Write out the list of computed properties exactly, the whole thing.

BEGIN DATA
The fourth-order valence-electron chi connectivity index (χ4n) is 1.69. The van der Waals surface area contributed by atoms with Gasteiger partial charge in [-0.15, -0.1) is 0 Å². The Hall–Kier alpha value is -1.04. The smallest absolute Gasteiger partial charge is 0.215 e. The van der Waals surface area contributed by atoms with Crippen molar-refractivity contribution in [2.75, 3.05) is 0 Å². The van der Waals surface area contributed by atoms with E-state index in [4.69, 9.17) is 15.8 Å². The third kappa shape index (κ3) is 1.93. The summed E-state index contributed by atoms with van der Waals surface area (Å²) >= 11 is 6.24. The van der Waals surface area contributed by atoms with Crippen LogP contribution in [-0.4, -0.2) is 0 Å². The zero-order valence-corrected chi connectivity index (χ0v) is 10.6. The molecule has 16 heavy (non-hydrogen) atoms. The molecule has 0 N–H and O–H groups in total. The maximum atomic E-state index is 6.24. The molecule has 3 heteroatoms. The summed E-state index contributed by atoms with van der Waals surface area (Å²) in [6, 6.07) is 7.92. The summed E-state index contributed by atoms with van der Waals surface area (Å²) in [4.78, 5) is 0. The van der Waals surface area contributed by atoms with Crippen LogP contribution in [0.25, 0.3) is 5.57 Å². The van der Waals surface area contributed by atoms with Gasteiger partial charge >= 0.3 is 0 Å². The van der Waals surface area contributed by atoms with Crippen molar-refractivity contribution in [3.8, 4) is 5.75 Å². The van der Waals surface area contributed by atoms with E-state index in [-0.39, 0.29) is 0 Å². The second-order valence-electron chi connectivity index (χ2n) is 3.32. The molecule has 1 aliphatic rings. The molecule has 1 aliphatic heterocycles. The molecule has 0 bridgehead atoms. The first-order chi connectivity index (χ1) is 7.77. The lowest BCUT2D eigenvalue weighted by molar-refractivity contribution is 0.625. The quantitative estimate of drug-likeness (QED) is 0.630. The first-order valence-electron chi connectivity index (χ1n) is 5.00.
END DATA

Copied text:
The fourth-order valence-electron chi connectivity index (χ4n) is 1.69. The van der Waals surface area contributed by atoms with Gasteiger partial charge in [-0.15, -0.1) is 0 Å². The Hall–Kier alpha value is -1.04. The smallest absolute Gasteiger partial charge is 0.215 e. The van der Waals surface area contributed by atoms with Crippen molar-refractivity contribution in [2.75, 3.05) is 0 Å². The van der Waals surface area contributed by atoms with E-state index in [4.69, 9.17) is 15.8 Å². The third kappa shape index (κ3) is 1.93. The summed E-state index contributed by atoms with van der Waals surface area (Å²) >= 11 is 6.24. The van der Waals surface area contributed by atoms with Crippen LogP contribution in [-0.4, -0.2) is 0 Å². The zero-order valence-corrected chi connectivity index (χ0v) is 10.6. The molecule has 16 heavy (non-hydrogen) atoms. The molecule has 0 N–H and O–H groups in total. The maximum atomic E-state index is 6.24. The molecule has 3 heteroatoms. The summed E-state index contributed by atoms with van der Waals surface area (Å²) in [6, 6.07) is 7.92. The summed E-state index contributed by atoms with van der Waals surface area (Å²) in [4.78, 5) is 0. The van der Waals surface area contributed by atoms with Crippen LogP contribution in [0.25, 0.3) is 5.57 Å². The van der Waals surface area contributed by atoms with Gasteiger partial charge >= 0.3 is 0 Å². The van der Waals surface area contributed by atoms with Crippen molar-refractivity contribution in [3.8, 4) is 5.75 Å². The van der Waals surface area contributed by atoms with E-state index in [-0.39, 0.29) is 0 Å². The second-order valence-electron chi connectivity index (χ2n) is 3.32. The molecule has 1 aliphatic rings. The molecule has 1 aliphatic heterocycles. The molecule has 0 bridgehead atoms. The first-order chi connectivity index (χ1) is 7.77. The lowest BCUT2D eigenvalue weighted by molar-refractivity contribution is 0.625. The quantitative estimate of drug-likeness (QED) is 0.630. The first-order valence-electron chi connectivity index (χ1n) is 5.00.